Stop Hating on Halloween

I always missed out on Halloween. I was raised in a religious home and when I grew up it was decided to be un-Australian to participate. Instead of shunning it as an American holiday let’s celebrate it for what it really is: a chance to dress up and eat spaghetti worms and jelly eyeballs.

Given, the original celebration(s) of Halloween or All Hallows’ Eve was actually about the start of the northern hemisphere winter so celebrating in Australia at the beginning of summer does seem out of context. But Australia has chosen to use the calendar year as a guide so let’s stay with that theme.

I love watching the little kids walking around my neighbourhood in their costumes. Seeing Tommy over the road graduate from what his parents dress him in, to his own creations. It gives me a reason to work on my own neglected sewing skills too so that I can turn my son into a dinosaur with just a green tracksuit and some felt triangles.

Ok so I enjoy dressing up. I often talk about cosplaying for the upcoming conventions but inevitably chicken out. Halloween seems like the occasion that even half-assed efforts are appreciated, nay, encouraged.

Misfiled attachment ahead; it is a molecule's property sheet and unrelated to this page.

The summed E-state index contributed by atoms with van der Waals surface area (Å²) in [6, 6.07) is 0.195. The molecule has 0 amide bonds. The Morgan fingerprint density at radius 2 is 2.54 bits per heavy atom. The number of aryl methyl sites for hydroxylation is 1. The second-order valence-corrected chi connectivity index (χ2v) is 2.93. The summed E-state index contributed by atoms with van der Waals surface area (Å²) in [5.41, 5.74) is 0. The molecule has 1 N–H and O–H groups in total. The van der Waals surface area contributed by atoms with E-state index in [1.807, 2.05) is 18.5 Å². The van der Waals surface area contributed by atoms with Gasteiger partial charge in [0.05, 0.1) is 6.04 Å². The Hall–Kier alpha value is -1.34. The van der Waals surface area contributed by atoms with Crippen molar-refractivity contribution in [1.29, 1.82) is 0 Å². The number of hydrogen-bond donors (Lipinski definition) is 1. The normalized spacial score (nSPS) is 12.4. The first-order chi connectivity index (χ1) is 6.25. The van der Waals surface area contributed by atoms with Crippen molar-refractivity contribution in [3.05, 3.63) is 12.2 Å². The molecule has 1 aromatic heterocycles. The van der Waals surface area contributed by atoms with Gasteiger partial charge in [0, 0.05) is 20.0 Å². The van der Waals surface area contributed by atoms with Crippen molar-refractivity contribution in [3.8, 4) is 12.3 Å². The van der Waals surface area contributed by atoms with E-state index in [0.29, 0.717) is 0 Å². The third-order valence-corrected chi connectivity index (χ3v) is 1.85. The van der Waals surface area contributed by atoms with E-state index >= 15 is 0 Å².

Christmas has annoyed me for a long time. First it was the religious aspect, and the mountains of tradition involved in that. Then there was the commercial side of it and the obligations there. Carols, services, gatherings, presents – it all felt so forced.

My husband pointed out that the common thread running through the Christmas celebrations was family. And with family comes obligations (because family equals love, right?). Hence why everyone seems to put such pressure on making Christmas perfect.

Halloween it seems is about you (so is New Year’s Eve but I’m getting too old to be drinking all night and nursing a hangover the next day). You can go all out and decorate the house, dress up your kids and make silly scary craft or you can keep it simple. You can buy things or you can DIY. You can stay at home and let people come to you, or you can go out and interact with other people who are celebrating. I do look on in envy at the Americans discussing how their neighbourhoods come together to create a little Halloween magic for the kids.

You can ignore the whole thing and not participate if you want.

Perhaps we have the level just right here in Australia – Halloween is entirely optional.

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